- Energy Efficiency Labelling Directive (Directive 2010/30/EU of the European Parliament and of the Council of 19 May 2010 on the indication by labelling and standard product information of the consumption of energy and other resources by energy-related products), and


- Energy Performance of Buildings Directive (Directive 2010/31/EU of the European Parliament and of the Council of 19 May 2010 on the energy performance of buildings).

 

 

2030 framework

 

 

The EU legal framework for energy efficiency needs to be adapted to a 2030 perspective due to existing shortcomings: 

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Metering and billing information according to the Proposal for a Directive of the European Parliament and of the Council amending Directive 2012/27/EU on energy efficiency, 30.11.2016, COM(2016) 761 final 2016/0376 (COD)

 

✅ provisions on metering and billing have been amended to exclude electricity (which have been moved to the new electricity market legislation)

 

✅ new provisions refer mainly to district heating, cooling and domestic hot water

 

✅ as of 1 January 2020, all newly installed district heating and cooling meters and domestic hot water meters, as well as cost allocators at individual radiators, have to be remotely readable

 

✅ old meters and allocators will have to add such capabilities or be replaced by 1 January 2027, unless a Member State shows this would not be cost-efficient

 

✅ while previously the EU Member States were free (but not obliged) to introduce transparent rules on the allocation of heating and cooling costs in multi-apartment and multi-purpose buildings, now such rules are a requirement

 

✅ the wording of the provisions for billing and consumption information has been changed, with a distinction now being made between ‘final consumers’ and ‘final users’

 

✅ the right to accurate information on actual consumption in the proposal refers to all ‘final users’, while previously it referred to the ‘final consumers’, potentially excluding sub-metered consumers

 

 

- the absence in the EED of a defined level of energy efficiency ambition for 2030,

 

- the need to specify the nature of the level of energy efficiency ambition for 2030 (binding or indicative), 

 

- the fact that under the existing framework of Article 7 (energy savings obligations) and Articles 9-11 (metering and billing) a substantial amount of economically viable energy savings will not be taken up,

 

- the expiry of Article 7 after 2020, and

 

- the need to reflect technical progress in metering and billing to the benefit of energy consumers.

 

On 30 November 2016, the European Commission presented a proposal for a revised Energy Efficiency Directive (European Commission's Proposal of 30 November 2016 for a Directive of the European Parliament and of the Council amending Directive 2012/27/EU on energy efficiency (COM(2016) 761 final 2016/0376 (COD)), as part of the Winter Energy Package.

 

The said EED revision focused on those parts that needed to be brought into line with the 2030 energy and climate targets and those whose evaluation was mandated by the current directive.

 

In particular, the European Commission proposes a 30 % binding EU energy efficiency target for 2030, to be achieved by means of indicative national targets.

 

Although more demanding than the 27 % efficiency target approved by the European Council in 2014, it is less ambitious than the 40 % target called for by the European Parliament.

 

If the 30% target was finally adopted it would mean that in 2030 EU energy consumption would have to be no more than 1 321 Mtoe of primary energy and no more than 987 Mtoe of final energy.

 

The EU Member States are supposed to notify these in their integrated national energy and climate plans, as proposed by the new Regulation on Energy Union Governance (being also the place where all provisions of the EED dealing with monitoring, reporting and planning have been transferred).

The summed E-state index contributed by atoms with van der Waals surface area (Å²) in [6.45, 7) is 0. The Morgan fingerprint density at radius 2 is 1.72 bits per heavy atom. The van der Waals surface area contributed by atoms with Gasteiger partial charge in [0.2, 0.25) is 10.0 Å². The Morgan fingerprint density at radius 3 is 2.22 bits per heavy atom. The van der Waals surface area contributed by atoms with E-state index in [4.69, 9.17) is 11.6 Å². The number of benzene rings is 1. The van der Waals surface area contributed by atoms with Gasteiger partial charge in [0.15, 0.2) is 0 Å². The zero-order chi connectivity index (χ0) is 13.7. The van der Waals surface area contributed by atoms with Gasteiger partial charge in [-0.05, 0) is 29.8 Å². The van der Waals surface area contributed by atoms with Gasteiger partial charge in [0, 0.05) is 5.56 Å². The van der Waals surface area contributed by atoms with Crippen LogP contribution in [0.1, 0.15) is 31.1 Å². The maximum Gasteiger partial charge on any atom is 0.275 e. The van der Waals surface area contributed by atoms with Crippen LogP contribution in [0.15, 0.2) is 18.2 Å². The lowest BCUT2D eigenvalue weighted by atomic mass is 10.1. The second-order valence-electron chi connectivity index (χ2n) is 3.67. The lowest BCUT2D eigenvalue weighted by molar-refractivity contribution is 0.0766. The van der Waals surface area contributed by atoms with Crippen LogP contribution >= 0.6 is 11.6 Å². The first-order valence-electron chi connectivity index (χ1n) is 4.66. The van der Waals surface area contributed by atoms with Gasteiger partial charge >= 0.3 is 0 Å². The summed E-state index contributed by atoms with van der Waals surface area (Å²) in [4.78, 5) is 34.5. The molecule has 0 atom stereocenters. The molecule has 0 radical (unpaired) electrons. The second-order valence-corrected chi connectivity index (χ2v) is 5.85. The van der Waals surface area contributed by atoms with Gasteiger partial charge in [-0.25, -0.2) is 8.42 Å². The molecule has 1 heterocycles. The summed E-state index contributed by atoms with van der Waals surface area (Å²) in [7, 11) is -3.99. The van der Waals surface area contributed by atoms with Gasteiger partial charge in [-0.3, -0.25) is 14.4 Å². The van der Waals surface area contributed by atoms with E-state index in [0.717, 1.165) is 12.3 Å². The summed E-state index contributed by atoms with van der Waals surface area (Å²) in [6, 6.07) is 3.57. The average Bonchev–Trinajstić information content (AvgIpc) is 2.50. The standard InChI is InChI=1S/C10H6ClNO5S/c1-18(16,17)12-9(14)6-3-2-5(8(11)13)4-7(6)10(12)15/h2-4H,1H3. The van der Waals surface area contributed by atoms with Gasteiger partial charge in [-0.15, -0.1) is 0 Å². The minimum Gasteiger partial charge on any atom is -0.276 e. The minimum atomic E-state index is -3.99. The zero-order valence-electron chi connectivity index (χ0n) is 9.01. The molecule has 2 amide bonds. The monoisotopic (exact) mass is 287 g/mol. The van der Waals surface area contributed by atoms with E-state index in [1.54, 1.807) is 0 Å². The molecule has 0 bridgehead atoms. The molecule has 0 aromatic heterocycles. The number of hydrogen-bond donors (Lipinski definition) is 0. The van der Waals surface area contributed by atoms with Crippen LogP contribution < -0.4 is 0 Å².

The European Commission can propose additional measures, should its assessment of the Member States’ progress in implementing their plans show that the EU is not on track to achieve the 2030 target.

 

The revised directive proposes to extend beyond 2020 the application of the energy savings obligation scheme, which requires utility companies to help their consumers use 1.5 % less energy each year.

 

The possibility to use both energy efficiency obligation schemes and alternative measures has been retained.

 

The European Commission Proposal also aims to make the rules on energy metering and billing clearer.

 

The modified framework envisions, moreover:

 

- the extension of Article 7 to 2030; simplifying and updating this Article (e.g. on what savings can be counted and on-building renewable energy production);


- clarification and updating of the provisions of Articles 9-11, including consolidation of the provisions on electricity and gas with the internal energy market legislation to ensure coherence.

 

 


 

 

 

 

IMG 0744

    Documentation    

 

 

 

 

 

Proposal for a Directive of the European Parliament and of the Council amending Directive 2012/27/EU on energy efficiency, 30.11.2016, COM(2016) 761 final 2016/0376 (COD) and Annex

 

Commission Staff Working Document, Executive Summary of the Impact Assessment Accompanying the document Proposal for a Directive of the European Parliament and of the Council amending Directive 2012/27/EU on Energy Efficiency {COM(2016) 761 final} {SWD(2016) 405 final}, 30.11.2016, SWD(2016) 406 final

 

Directive 2012/27/EU of the European Parliament and of the Council of 25 October 2012 on energy efficiency, amending Directives 2009/125/EC and 2010/30/EU and repealing Directives 2004/8/EC and 2006/32/EC (OJ L 315, 14.11.2012, p. 1 as amended 

 

Directive 2009/125/EC of the European Parliament and of the Council of 21 October 2009 establishing a framework for the setting of ecodesign requirements for energy-related products


Directive 2010/30/EU of the European Parliament and of the Council of 19 May 2010 on the indication by labelling and standard product information of the consumption of energy and other resources by energy-related products


Directive 2010/31/EU of the European Parliament and of the Council of 19 May 2010 on the energy performance of buildings

 

Briefing, EU legislation in progress, Revised Energy Efficiency Directive

 

 

 

 

 

 

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    Links    

 

 

 

 

 

Legislative observatory file (OEIL) on the revision of the Energy Efficiency Directive, Procedure 2016/0376(COD)

 

Zygierewicz, A., Implementation of the Energy Efficiency Directive (2012/27/EU): Energy Effciency Obligation Schemes, EPRS, European Parliament, April 2016

 

 

 

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Last Updated on Monday, 13 November 2017 14:22